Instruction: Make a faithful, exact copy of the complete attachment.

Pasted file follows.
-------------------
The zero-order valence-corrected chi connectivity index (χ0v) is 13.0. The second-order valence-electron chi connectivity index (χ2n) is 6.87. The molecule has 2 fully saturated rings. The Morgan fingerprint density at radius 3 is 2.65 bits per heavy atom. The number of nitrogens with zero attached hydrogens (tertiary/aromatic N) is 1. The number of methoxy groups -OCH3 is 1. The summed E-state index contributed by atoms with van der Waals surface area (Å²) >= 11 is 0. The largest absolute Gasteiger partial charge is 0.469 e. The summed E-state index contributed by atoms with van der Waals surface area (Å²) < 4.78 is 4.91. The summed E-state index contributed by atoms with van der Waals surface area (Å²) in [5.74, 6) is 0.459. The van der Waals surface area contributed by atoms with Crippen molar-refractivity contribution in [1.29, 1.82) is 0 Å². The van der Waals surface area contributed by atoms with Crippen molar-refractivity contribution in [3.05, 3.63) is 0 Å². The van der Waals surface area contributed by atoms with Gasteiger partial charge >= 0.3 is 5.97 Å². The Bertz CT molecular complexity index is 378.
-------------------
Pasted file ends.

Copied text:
The zero-order valence-corrected chi connectivity index (χ0v) is 13.0. The second-order valence-electron chi connectivity index (χ2n) is 6.87. The molecule has 2 fully saturated rings. The Morgan fingerprint density at radius 3 is 2.65 bits per heavy atom. The number of nitrogens with zero attached hydrogens (tertiary/aromatic N) is 1. The number of methoxy groups -OCH3 is 1. The summed E-state index contributed by atoms with van der Waals surface area (Å²) >= 11 is 0. The largest absolute Gasteiger partial charge is 0.469 e. The summed E-state index contributed by atoms with van der Waals surface area (Å²) < 4.78 is 4.91. The summed E-state index contributed by atoms with van der Waals surface area (Å²) in [5.74, 6) is 0.459. The van der Waals surface area contributed by atoms with Crippen molar-refractivity contribution in [1.29, 1.82) is 0 Å². The van der Waals surface area contributed by atoms with Crippen molar-refractivity contribution in [3.05, 3.63) is 0 Å². The van der Waals surface area contributed by atoms with Gasteiger partial charge >= 0.3 is 5.97 Å². The Bertz CT molecular complexity index is 378.